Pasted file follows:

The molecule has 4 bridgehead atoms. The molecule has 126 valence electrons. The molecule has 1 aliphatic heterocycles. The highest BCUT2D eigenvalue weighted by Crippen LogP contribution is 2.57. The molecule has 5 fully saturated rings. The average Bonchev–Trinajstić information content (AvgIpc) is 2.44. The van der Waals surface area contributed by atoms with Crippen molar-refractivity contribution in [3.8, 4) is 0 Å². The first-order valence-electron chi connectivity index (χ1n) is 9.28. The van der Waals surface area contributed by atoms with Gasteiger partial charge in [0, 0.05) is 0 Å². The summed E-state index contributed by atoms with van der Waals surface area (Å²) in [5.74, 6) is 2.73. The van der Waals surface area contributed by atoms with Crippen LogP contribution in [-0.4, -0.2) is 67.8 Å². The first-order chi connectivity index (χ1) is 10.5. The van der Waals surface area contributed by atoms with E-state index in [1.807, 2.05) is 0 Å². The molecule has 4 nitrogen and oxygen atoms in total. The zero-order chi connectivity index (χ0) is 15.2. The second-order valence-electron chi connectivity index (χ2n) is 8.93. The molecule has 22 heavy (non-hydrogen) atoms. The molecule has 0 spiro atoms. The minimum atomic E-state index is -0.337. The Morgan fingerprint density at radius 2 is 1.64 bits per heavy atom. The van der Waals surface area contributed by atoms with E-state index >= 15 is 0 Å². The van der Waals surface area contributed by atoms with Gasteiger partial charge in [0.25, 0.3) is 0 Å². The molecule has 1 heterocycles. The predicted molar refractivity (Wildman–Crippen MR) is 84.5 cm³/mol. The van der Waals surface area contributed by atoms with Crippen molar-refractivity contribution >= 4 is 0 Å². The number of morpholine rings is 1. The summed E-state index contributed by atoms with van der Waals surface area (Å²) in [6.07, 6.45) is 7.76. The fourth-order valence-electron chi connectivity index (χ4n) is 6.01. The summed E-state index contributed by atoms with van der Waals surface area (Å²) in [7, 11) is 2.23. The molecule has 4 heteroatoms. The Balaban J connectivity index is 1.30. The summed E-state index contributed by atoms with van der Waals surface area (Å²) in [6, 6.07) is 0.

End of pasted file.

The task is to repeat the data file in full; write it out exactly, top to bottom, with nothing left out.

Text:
The molecule has 4 bridgehead atoms. The molecule has 126 valence electrons. The molecule has 1 aliphatic heterocycles. The highest BCUT2D eigenvalue weighted by Crippen LogP contribution is 2.57. The molecule has 5 fully saturated rings. The average Bonchev–Trinajstić information content (AvgIpc) is 2.44. The van der Waals surface area contributed by atoms with Crippen molar-refractivity contribution in [3.8, 4) is 0 Å². The first-order valence-electron chi connectivity index (χ1n) is 9.28. The van der Waals surface area contributed by atoms with Gasteiger partial charge in [0, 0.05) is 0 Å². The summed E-state index contributed by atoms with van der Waals surface area (Å²) in [5.74, 6) is 2.73. The van der Waals surface area contributed by atoms with Crippen LogP contribution in [-0.4, -0.2) is 67.8 Å². The first-order chi connectivity index (χ1) is 10.5. The van der Waals surface area contributed by atoms with E-state index in [1.807, 2.05) is 0 Å². The molecule has 4 nitrogen and oxygen atoms in total. The zero-order chi connectivity index (χ0) is 15.2. The second-order valence-electron chi connectivity index (χ2n) is 8.93. The molecule has 22 heavy (non-hydrogen) atoms. The molecule has 0 spiro atoms. The minimum atomic E-state index is -0.337. The Morgan fingerprint density at radius 2 is 1.64 bits per heavy atom. The van der Waals surface area contributed by atoms with E-state index >= 15 is 0 Å². The van der Waals surface area contributed by atoms with Gasteiger partial charge in [0.25, 0.3) is 0 Å². The molecule has 1 heterocycles. The predicted molar refractivity (Wildman–Crippen MR) is 84.5 cm³/mol. The van der Waals surface area contributed by atoms with Crippen molar-refractivity contribution >= 4 is 0 Å². The number of morpholine rings is 1. The summed E-state index contributed by atoms with van der Waals surface area (Å²) in [6.07, 6.45) is 7.76. The fourth-order valence-electron chi connectivity index (χ4n) is 6.01. The summed E-state index contributed by atoms with van der Waals surface area (Å²) in [7, 11) is 2.23. The molecule has 4 heteroatoms. The Balaban J connectivity index is 1.30. The summed E-state index contributed by atoms with van der Waals surface area (Å²) in [6, 6.07) is 0.